From: Phil Goetz (email@example.com)
Date: Wed Jan 18 2006 - 13:26:46 MST
--- Michael Vassar <firstname.lastname@example.org> wrote:
> This MIT professor has a few Heuristics and Biases papers available
> for free, for anyone interested.
He also has papers on how we discount the utilities of future people,
relevant to the discussion I just made.
Following up on my idea in the prior post, I would suggest that the
evolutionarily correct rate of time-discounting for the utilities of
future generations for a species could be calculated from the expected
percentage of the future genome that will be identical to the current
decision-maker's genome. This would include info about extinction
chances, reproduction rate, and genetic exchange. A small society with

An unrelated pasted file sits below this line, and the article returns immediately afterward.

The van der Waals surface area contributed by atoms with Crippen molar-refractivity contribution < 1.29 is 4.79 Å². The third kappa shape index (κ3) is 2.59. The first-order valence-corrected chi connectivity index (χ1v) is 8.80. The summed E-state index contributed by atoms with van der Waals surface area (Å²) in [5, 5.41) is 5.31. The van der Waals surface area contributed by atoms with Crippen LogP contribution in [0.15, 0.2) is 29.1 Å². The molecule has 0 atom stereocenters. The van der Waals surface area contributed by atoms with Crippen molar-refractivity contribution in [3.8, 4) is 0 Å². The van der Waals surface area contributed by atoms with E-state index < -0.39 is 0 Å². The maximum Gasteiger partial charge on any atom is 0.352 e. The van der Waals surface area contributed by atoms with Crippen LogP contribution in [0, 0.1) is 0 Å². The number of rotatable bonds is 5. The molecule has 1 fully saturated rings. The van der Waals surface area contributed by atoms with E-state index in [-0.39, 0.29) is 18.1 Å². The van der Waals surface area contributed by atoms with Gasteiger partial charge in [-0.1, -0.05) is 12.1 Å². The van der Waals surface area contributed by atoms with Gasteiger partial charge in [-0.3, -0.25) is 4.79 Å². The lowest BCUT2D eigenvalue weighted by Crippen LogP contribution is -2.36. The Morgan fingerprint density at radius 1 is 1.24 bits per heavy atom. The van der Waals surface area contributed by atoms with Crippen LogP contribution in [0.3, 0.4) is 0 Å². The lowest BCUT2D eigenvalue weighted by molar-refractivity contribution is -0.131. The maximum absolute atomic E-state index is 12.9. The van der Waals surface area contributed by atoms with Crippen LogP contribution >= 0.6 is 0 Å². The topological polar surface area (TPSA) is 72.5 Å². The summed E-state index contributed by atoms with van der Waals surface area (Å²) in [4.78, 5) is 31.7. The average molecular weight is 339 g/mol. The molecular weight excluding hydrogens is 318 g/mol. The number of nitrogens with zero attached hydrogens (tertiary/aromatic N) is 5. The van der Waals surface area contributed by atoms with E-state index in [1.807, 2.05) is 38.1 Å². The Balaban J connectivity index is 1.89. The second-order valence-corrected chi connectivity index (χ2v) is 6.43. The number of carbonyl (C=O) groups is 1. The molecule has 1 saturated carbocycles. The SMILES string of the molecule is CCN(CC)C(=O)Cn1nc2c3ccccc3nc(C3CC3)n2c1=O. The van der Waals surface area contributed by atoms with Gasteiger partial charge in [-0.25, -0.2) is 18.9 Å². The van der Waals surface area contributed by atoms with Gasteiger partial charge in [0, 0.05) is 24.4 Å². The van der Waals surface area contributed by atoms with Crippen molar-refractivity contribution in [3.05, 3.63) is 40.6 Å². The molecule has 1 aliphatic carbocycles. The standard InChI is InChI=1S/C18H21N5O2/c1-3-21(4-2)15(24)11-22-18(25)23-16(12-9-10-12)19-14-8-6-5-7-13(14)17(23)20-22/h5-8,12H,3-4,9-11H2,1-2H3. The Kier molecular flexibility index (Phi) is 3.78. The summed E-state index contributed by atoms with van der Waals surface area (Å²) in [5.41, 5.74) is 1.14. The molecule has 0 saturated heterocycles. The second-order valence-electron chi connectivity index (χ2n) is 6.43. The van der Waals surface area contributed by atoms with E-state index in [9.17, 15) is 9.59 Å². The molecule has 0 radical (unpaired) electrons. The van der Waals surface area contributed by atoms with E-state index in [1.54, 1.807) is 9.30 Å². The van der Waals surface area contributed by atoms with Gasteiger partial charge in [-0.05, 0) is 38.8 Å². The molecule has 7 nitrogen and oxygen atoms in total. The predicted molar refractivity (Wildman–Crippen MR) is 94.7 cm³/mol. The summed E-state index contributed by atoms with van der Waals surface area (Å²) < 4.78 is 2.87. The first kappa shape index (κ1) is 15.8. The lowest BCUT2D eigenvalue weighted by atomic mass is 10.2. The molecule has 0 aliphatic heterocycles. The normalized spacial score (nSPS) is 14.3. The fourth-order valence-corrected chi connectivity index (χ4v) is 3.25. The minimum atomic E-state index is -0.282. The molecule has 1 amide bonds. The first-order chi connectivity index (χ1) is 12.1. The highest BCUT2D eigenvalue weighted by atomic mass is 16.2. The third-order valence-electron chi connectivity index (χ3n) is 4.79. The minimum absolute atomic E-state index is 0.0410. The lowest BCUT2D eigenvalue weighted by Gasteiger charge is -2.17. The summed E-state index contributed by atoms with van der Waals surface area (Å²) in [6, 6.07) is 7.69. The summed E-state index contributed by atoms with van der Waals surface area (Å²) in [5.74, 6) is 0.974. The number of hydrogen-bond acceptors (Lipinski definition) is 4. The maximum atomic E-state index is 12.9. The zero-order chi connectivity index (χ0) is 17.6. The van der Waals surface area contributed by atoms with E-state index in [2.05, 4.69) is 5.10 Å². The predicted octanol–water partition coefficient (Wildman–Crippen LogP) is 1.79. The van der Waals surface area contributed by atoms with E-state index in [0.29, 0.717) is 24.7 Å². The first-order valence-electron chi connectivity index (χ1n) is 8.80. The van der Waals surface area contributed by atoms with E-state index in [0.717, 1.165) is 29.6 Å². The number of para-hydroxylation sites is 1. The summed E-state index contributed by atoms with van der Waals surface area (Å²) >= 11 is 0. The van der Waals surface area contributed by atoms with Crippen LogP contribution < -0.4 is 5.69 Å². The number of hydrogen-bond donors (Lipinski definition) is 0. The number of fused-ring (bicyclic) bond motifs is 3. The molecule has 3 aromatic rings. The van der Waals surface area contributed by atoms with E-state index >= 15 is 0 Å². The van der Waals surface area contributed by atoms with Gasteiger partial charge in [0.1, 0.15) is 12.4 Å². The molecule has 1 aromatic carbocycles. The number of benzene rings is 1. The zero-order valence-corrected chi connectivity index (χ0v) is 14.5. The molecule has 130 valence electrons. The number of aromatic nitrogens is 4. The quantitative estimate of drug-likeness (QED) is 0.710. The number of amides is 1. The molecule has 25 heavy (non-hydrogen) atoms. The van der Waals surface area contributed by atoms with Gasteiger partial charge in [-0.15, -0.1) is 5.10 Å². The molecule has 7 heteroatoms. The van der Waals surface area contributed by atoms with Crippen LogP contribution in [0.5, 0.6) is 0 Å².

no contact with other societies and little risk of extinction should
discount future generations less than a large, genetically diverse
society with much foreign contact and a high risk of extinction.
Ironically, in a case such as Easter Island, an approaching possible
extinction event should thus make the islanders less considerate of
future generations the nearer extinction looms. This suggests that
societies have some tipping point of instability, beyond which the
chance of the society's dissolution is large enough that the society
should not consider future generations - and thus will dissolve.
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